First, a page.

The Sixth Sunday of Ordinary Time February 16, 2014

Sirach 15, 15-20 + Psalm 119 + 1 Corinthians 2, 6-10 + Matthew 5, 17-37

As always, I pay attention to verbs. There are two in this text that lead us deeply into what is revealed and to what is expected of us. This is still part of the great “Sermon on the Mount”. Jesus is speaking to all those who will be his followers, and the expectation is great. Persecution for the sake of Justice. Becoming salt, which as I said last week might mean making things go BOOM! Standing tall to reflect the Light of Christ, and now this reflection on how to stand in relationship to the Law.

Jesus could not make it clearer that the Law of Moses is not abolished. There is no excuse among followers of Jesus for not keeping the law. Once that is established, Matthew gives Jesus divine authority to fulfill the law. That verb: “fulfill” is a moment of transition and revelation not only about who Jesus is, but also about what is then expected of those who would claim this Jesus as their divine authority and Lord. There is a transformation of the law which until that moment has been a terrible burden on people’s lives. Jesus continues to talk saying “you have heard this, but I tell you that….” Followers of Jesus will do more than keep the old law. It is no longer enough just to keep the rules. Rule keepers are not followers of Jesus. It takes more than that.

All through the Gospels, the Pharisees stand before us the “rule keepers”. They do everything right. They know the law. They impose the law. They keep the law. They teach the law, but they do not know and embrace the divine one who fulfills the law. They are never transformed by the law. They justify themselves, and they claim their self-satisfaction because they have kept the rules. Jesus comes to say, that is not enough. It will not get you into the right relationship with God, because you have not been transformed by the law.

One transformed by the law knows the spirit of the law. They know that it is not just murder that is forbidden, but the anger that causes the murder. So, a person transformed by the law addresses the anger in their lives knowing that even though they have never killed anyone, the anger in their lives still keeps them from being truly “Blessed” to use the language of earlier verses in this sermon. No one is Blessed, no one is Happy who is angry. Fulfillment of the law means: no anger.

One transformed by the law knows the spirit of the law. They know that it is not just adultery that is forbidden, but the lust that causes adultery. So, a person transformed by the law addresses everything that lust leads them into: pornography, sexism, disrespect for the body, thoughts, actions, whatever ultimately leads to that infidelity is also forbidden for those who wish to be counted among the Blessed and the Happy. No one who sits in front of a computer screen watching pornography is Happy or Blessed, and they are not going to become Happy or Blessed sitting there. They will just be lonelier and more desperate than before.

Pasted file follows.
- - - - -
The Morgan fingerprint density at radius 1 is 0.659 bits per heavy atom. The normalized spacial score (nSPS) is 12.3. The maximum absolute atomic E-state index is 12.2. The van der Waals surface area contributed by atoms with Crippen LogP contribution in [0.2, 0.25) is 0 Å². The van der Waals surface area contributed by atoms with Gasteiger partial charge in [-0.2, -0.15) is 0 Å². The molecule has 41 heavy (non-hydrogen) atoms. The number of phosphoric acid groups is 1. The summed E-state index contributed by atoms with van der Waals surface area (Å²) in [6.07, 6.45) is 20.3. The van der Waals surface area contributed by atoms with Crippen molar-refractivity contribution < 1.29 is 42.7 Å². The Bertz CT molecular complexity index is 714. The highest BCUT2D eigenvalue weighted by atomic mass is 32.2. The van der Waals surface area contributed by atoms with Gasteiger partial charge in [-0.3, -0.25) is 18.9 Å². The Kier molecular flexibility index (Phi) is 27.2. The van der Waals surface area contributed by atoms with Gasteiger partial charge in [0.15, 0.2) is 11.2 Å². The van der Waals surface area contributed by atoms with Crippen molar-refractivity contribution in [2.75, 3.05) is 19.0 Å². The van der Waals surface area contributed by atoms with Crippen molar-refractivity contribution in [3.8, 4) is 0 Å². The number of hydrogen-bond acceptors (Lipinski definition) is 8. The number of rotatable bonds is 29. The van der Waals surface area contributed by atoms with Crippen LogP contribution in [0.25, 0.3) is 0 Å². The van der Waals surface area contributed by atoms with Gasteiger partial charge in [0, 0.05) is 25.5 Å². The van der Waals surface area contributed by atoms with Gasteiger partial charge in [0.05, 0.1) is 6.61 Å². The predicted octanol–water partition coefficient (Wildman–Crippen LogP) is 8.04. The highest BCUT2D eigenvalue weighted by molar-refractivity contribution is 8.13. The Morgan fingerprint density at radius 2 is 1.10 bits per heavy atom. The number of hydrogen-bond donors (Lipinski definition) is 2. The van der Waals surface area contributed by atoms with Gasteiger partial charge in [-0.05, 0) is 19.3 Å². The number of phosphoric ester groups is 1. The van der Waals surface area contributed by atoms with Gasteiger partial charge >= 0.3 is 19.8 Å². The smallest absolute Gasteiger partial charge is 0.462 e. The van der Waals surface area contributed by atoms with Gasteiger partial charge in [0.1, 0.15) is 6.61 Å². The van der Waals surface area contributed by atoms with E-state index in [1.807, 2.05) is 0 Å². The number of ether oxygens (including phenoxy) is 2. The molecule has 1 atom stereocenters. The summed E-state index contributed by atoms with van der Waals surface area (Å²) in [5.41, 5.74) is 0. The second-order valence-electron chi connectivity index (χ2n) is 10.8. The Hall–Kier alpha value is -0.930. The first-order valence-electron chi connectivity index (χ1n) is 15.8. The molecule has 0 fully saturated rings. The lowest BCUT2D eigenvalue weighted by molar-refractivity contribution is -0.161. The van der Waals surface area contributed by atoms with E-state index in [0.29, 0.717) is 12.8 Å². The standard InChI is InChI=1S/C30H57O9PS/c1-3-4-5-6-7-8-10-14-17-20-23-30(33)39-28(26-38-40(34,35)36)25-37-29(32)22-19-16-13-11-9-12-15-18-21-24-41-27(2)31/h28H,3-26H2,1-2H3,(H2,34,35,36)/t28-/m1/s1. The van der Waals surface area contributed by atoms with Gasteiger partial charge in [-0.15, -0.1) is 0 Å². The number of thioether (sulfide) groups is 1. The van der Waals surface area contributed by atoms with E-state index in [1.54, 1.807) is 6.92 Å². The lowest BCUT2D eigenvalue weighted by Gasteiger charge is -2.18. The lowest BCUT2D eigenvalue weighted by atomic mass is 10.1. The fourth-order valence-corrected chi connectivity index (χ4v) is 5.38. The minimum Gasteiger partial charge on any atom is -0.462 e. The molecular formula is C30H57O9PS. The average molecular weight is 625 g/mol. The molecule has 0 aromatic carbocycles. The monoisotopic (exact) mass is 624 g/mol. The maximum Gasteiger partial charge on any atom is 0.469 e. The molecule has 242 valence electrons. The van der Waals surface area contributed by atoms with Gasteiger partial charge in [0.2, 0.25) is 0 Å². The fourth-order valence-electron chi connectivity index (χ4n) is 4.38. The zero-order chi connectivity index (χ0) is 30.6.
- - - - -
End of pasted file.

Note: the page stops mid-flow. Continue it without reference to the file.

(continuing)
The message here, and the consequence of understanding this message means that none of us can ever think for one minute that because we have not broken one of the Ten Commandments we’re OK. Not breaking one of the Commandments is no excuse for failing to confess, acknowledge, and repent of sinfulness.

Years ago when I was much younger and had not really listened to this gospel, I was starting to take the traditions of my faith more seriously, and because I had never stolen anything, murdered, committed adultery, or coveted anyone or anything, because I had made every effort to respect my parents even though we argued about going to Mass, I decided to go to confession. I’m not sure to this day why. I’m almost ashamed to admit that it might have been to impress the priest with a report on how good I was. When I said to him, “I haven’t broken any of the commandments.” He said: “So what? Is that all you have to say for yourself? You just told me what you have not done. Can you tell me what you have done.” I was stumped at the reversal, and even though the conversation ended up being very encouraging, I left there realizing that there must be more to this faith that keeping the rules. With that, transformation began and fulfillment.

Now as a confessor, I can’t tell you how troubling and sometimes disappointing it is to hear someone come for the Sacrament of Reconciliation and detect that their preparation has been focused on the Ten Commandments. There is more, way more to our lives as disciples of Jesus Christ than the Law of Moses. A far better preparation is a review of the Beatitudes. The question then is not whether or not you have stolen, committed adultery, or murdered anyone. The issue is: were you merciful? Were you just? Have you taken simplicity and poverty seriously, not only the poverty of others, but your own in terms of greed and hungering for more prestige and power rather than for the Kingdom of God? This is the life of people who have been transformed by the divine presence in Jesus Christ.

Jesus comes to fulfill the law so that it is no longer a set of rules or a list of “don’ts”, but a sign of our longing for and our movement toward fulfilling of the Will of God: and our sincere desire to live in a constant and intimate relationship with God. Whatever gets between us and God must go. Whatever gets between us, brothers and sisters, must go; because when we are at odds with each other, we are away from God. So today we celebrate the Law of God which for us is not a burden, but a gift, a guide, a map that once we are transformed by the grace of our faith turns the law from a burden that binds us to a gift that frees us. The law frees us to be all that we can be by God’s love, and all that doing the will of God allows us to become.

Father Tom Boyer